The large Flentrop organ of Duke University Chapel is the venue for the latest in Lippincott's Bach organwork series. Those works entitled "Toccata" are among Bach's most famous and best loved works. Notes by Bach scholar George Stauffer, and a description with complete stoplist of the Flentrop organ are included in the booklet.
University organist Robert Parkins plays both large organs of Duke University Chapel. The Flentrop tracker organ in the rear gallery is ideal for the early Romantic elegance of Mendelssohn, and the lyracism of Rheinberger, which the Aeolian organ in the chancel provides the gravitas necessary for Liszt. An imaginative program that combines two large organs of contrasting style.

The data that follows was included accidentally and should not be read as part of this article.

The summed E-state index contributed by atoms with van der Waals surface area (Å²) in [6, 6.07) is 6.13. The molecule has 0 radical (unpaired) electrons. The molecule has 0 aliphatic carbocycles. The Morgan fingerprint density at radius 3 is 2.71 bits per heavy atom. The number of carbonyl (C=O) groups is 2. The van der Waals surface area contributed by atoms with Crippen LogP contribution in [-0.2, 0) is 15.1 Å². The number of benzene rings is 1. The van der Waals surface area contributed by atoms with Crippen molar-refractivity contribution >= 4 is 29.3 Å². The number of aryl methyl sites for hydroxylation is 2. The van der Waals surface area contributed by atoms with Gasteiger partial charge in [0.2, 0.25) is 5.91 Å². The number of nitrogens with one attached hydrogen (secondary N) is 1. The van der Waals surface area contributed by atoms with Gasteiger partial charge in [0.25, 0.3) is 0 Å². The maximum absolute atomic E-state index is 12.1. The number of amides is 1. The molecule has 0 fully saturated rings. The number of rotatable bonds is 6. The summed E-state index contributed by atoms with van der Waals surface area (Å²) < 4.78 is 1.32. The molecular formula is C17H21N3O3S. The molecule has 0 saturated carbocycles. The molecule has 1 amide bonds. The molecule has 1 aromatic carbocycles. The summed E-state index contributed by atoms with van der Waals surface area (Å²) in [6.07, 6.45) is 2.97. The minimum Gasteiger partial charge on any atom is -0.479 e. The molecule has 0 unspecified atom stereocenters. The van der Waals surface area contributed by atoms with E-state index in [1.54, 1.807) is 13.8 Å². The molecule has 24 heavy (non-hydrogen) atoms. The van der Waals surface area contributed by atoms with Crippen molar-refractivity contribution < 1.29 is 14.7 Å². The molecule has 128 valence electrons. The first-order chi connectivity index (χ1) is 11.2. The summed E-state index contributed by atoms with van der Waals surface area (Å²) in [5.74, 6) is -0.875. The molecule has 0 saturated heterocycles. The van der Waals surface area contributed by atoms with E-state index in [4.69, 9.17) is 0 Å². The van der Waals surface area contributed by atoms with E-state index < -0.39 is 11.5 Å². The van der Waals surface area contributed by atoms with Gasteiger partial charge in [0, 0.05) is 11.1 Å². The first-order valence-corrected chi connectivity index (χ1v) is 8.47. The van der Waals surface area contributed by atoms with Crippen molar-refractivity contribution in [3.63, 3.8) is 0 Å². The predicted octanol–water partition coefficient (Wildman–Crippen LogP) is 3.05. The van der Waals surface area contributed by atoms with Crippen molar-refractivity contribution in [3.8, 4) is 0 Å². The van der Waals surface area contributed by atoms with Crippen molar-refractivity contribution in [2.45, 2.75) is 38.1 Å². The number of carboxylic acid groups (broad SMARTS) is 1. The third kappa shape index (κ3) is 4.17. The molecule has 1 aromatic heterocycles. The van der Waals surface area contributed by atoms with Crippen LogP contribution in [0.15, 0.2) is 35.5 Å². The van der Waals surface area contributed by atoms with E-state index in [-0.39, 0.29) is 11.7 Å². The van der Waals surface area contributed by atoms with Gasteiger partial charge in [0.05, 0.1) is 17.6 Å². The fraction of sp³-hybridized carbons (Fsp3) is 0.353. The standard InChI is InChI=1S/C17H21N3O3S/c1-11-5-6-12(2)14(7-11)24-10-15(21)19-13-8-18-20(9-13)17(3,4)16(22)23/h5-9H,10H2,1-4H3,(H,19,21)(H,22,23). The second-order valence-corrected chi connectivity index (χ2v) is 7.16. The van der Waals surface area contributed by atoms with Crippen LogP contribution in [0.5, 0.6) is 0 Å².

When Bach died in 1750, he left behind an incomplete manuscript that was perhaps being prepared for future publication.The intent of the collection, or the organizational scheme are difficult to discern, but Bach may have been planning something on the same scale as Clavierübung III (the "German Organ Mass"). Whatever the intent, these enlargements and revisions of earlier chorale preludes contain some of Bach's most sublime musical moments.